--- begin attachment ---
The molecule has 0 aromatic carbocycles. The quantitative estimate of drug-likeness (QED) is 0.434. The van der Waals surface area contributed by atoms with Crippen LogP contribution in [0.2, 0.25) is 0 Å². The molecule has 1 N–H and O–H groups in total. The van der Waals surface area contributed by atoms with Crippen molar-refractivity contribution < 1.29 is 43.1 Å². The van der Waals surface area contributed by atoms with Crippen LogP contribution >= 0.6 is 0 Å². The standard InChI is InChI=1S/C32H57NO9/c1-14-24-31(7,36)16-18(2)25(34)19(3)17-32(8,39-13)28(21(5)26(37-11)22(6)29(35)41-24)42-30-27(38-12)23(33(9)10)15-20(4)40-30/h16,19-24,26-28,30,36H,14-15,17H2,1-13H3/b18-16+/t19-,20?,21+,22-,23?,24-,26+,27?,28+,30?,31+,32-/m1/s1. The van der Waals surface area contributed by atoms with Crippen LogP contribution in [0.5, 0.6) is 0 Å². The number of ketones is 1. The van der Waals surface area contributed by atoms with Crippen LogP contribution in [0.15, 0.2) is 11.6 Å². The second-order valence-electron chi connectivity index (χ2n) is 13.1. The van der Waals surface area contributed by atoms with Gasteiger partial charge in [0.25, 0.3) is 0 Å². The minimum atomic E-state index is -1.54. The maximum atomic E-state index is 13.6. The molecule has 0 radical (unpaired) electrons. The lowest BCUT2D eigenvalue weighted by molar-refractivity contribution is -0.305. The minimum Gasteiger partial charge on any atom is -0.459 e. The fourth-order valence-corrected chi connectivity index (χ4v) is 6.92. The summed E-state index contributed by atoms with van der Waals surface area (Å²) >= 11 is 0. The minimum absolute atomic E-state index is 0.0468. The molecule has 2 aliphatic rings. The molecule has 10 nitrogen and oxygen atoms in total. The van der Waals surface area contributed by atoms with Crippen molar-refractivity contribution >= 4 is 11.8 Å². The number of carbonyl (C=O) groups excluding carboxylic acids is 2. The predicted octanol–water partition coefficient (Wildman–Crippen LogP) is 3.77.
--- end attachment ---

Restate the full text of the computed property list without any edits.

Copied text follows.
The molecule has 0 aromatic carbocycles. The quantitative estimate of drug-likeness (QED) is 0.434. The van der Waals surface area contributed by atoms with Crippen LogP contribution in [0.2, 0.25) is 0 Å². The molecule has 1 N–H and O–H groups in total. The van der Waals surface area contributed by atoms with Crippen molar-refractivity contribution < 1.29 is 43.1 Å². The van der Waals surface area contributed by atoms with Crippen LogP contribution >= 0.6 is 0 Å². The standard InChI is InChI=1S/C32H57NO9/c1-14-24-31(7,36)16-18(2)25(34)19(3)17-32(8,39-13)28(21(5)26(37-11)22(6)29(35)41-24)42-30-27(38-12)23(33(9)10)15-20(4)40-30/h16,19-24,26-28,30,36H,14-15,17H2,1-13H3/b18-16+/t19-,20?,21+,22-,23?,24-,26+,27?,28+,30?,31+,32-/m1/s1. The van der Waals surface area contributed by atoms with Crippen LogP contribution in [0.5, 0.6) is 0 Å². The number of ketones is 1. The van der Waals surface area contributed by atoms with Crippen LogP contribution in [0.15, 0.2) is 11.6 Å². The second-order valence-electron chi connectivity index (χ2n) is 13.1. The van der Waals surface area contributed by atoms with Gasteiger partial charge in [0.25, 0.3) is 0 Å². The minimum atomic E-state index is -1.54. The maximum atomic E-state index is 13.6. The molecule has 0 radical (unpaired) electrons. The lowest BCUT2D eigenvalue weighted by molar-refractivity contribution is -0.305. The minimum Gasteiger partial charge on any atom is -0.459 e. The fourth-order valence-corrected chi connectivity index (χ4v) is 6.92. The summed E-state index contributed by atoms with van der Waals surface area (Å²) >= 11 is 0. The minimum absolute atomic E-state index is 0.0468. The molecule has 2 aliphatic rings. The molecule has 10 nitrogen and oxygen atoms in total. The van der Waals surface area contributed by atoms with Crippen molar-refractivity contribution >= 4 is 11.8 Å². The number of carbonyl (C=O) groups excluding carboxylic acids is 2. The predicted octanol–water partition coefficient (Wildman–Crippen LogP) is 3.77.